Even though modern day cameras are extremely reliable, and seldom break down (famous last words) there is always the possibility your camera could break or fail during a shoot, which is not good news. Because of this, however small the probability of it happening, every professional photographer I know carries multiple cameras, which also serve as backup cameras.
In the world of professional photography, where exposures and image quality have to be consistent a professional photographer’s backup camera will be the same make and model as their primary camera.
If you shoot a top end camera having two (or even more) is not going to be cheap, but given a professional photographer relies on taking pictures to earn a living and put food on the table spending out on a second expensive camera is worthwhile. Besides the cost all is all tax deductible, right.
If you want to make sure you can keep shooting when you are out and about you need to make sure you have a backup camera with you at all times. Whilst it is nice to have another model of your primary camera it is not essential when the photos you are taking are for stock or personal use. If there are no specific paying customers/clients for your photos to keep happy it doesn’t matter if the image quality, the colors, the exposures etc. you get with a backup camera are different to those taken with your primary camera. As long as you are happy that is all that matters.
There are a couple amateur photographers at the local photography club who insisted on buying backup cameras identical to their primary camera, even though the general consensus at the club was not to bother. The couple used top end professional spec dslr cameras (that were very expensive and far more than they need) so buying a second camera to have “just in case” was a big expense. Despite being told by several members to buy cheaper backup cameras (such as the entry level dslr cameras) they went against the advice and shelled out other top end cameras! Some people….. I don’t know why they bothered asking if they were going to ignore the advice.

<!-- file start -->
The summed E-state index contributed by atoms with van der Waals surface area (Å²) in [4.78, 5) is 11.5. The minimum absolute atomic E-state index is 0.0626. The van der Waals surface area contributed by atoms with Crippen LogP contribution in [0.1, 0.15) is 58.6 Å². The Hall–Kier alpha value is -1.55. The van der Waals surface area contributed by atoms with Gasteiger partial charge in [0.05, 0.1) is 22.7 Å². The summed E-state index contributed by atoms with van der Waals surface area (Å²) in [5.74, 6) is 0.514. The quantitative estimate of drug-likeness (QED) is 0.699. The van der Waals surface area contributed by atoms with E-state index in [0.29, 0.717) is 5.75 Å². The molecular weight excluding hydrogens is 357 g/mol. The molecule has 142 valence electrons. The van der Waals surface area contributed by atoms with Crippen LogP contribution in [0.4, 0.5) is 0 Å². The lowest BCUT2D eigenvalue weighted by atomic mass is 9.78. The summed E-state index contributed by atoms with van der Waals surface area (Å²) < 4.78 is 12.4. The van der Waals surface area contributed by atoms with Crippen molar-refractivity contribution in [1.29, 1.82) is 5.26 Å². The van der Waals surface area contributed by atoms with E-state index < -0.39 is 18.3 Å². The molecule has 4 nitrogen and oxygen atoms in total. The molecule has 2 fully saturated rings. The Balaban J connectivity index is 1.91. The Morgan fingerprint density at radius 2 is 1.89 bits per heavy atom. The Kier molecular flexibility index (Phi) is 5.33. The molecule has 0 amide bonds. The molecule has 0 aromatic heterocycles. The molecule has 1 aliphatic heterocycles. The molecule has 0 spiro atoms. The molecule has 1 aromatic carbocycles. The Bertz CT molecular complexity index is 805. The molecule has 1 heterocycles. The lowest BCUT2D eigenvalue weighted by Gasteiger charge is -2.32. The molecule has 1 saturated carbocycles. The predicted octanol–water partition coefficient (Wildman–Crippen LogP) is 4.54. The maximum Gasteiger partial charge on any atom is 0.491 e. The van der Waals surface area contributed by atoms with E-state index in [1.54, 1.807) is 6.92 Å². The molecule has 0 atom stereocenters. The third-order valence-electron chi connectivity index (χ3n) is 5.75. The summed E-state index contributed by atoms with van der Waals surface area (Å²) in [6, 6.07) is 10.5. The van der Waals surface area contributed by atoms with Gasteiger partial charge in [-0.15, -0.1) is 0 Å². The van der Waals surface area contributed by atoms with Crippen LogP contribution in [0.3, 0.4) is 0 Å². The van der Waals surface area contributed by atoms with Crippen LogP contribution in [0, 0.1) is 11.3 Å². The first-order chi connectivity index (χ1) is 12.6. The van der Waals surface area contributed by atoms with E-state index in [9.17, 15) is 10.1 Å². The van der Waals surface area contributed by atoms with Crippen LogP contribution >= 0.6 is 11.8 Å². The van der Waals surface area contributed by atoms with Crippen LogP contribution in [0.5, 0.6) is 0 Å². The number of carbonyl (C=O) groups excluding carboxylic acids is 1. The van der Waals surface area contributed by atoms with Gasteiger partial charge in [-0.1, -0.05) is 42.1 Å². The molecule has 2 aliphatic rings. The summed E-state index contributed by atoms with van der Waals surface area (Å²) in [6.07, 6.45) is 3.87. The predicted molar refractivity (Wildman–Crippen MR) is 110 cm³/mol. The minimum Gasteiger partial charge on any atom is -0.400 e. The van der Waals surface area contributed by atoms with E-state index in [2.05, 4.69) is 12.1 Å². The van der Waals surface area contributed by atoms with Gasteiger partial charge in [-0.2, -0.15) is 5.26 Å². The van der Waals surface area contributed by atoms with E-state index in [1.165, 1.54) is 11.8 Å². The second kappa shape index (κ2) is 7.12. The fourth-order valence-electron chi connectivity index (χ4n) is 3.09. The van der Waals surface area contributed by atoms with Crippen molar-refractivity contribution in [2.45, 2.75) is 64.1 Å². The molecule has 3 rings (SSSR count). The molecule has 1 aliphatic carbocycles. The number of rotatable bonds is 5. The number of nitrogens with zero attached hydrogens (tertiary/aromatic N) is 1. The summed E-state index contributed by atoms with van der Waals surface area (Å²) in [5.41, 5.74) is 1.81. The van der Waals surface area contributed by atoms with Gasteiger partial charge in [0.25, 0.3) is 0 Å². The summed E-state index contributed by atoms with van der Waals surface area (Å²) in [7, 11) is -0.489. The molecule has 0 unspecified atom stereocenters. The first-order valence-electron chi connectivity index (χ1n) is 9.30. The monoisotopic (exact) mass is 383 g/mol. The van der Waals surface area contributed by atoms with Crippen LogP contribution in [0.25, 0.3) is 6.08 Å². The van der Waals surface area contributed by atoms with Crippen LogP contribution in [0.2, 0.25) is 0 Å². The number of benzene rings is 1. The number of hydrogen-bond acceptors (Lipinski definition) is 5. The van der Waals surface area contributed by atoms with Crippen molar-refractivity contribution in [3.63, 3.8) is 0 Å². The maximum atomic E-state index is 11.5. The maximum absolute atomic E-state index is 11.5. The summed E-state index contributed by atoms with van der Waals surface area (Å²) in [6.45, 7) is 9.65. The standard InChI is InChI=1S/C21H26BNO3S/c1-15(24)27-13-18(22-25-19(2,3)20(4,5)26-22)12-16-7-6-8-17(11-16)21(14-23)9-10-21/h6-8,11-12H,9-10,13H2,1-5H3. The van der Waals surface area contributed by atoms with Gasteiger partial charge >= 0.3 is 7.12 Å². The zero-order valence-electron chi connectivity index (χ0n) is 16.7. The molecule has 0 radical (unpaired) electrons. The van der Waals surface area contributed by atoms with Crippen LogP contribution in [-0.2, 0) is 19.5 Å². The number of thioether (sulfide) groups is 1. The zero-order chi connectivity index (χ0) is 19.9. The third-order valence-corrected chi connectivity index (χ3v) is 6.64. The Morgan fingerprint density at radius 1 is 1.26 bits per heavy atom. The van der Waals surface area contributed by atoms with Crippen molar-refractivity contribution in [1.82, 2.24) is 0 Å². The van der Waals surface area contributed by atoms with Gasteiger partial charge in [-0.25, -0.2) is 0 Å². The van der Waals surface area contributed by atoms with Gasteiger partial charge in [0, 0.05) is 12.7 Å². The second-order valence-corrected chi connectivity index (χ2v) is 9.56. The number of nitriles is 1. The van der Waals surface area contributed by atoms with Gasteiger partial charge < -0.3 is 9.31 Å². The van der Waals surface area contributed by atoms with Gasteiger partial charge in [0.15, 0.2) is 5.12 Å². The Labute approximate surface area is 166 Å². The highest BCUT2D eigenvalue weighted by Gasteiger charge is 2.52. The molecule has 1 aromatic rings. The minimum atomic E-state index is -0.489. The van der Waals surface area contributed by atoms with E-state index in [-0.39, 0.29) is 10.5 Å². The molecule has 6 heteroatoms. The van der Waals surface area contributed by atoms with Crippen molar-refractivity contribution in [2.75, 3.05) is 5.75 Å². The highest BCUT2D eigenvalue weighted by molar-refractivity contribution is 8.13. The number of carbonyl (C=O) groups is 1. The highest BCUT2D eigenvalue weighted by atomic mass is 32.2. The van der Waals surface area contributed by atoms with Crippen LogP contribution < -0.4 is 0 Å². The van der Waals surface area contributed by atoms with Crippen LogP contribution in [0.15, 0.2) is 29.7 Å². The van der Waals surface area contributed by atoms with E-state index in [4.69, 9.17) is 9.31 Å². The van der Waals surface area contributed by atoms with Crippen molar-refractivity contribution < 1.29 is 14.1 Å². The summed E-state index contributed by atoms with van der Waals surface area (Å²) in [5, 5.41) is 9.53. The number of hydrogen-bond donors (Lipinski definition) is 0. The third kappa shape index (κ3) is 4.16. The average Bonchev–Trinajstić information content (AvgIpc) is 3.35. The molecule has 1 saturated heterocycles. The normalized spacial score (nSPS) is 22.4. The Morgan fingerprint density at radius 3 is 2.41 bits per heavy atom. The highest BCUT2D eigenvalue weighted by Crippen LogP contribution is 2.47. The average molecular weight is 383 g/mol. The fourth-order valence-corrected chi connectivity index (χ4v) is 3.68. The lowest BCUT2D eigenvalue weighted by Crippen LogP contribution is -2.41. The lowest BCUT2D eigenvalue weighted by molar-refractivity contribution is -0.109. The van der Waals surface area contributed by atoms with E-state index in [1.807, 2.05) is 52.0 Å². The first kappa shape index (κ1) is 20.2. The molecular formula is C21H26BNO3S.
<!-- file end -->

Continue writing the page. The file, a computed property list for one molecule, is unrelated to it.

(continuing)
If I were in the same situation as those members I would have bought an entry level dslr (obviously the same brand as my primary camera so I didn’t have to invest in any more lenses, speed lights etc.) and used the money I saved on buying something else that would have been more useful, such as speed lights, another lens or something significant like that. The money they would have saved they bought the entry level dslr would have been more than pocket change.
My backup camera
Over the years I have invested in my photography equipment and built up all the stuff I am ever going to need, and some. I started off with an entry level Canon 450d (long discontinued) as my first dslr camera. When I outgrew the 450d I jumped in and bought a canon 7d. Many people sell their entry level dslr cameras when they upgrade to a new model, however I decided to keep mine as a backup. Prior to owning the 450d and the 7d I didn’t have a backup camera, and if the 450d ever let me down (glad to say it never did – that’s Canon quality for you), I would have just gone without.
I was very happy with the 7d (and I still am) however after borrowing a full frame camera I got bit by the “full frame bug” and invested in a Canon 6d. I now shoot a Canon 7d for sports, motorsports, wildlife and anything that requires me using a high burst rate and needing fast autofocus as well as a bit of extra reach, and I shoot a Canon 6d for landscapes, portraits, macro and anything else that doesn’t move too fast.
I still own the 450d and am reluctant to get rid of it because it is the camera I learned my craft on and it has a lot of sentimental value. Even if I needed to sell the 450d because I needed the space or money it is such old technology no-one would want it unless I was giving it away.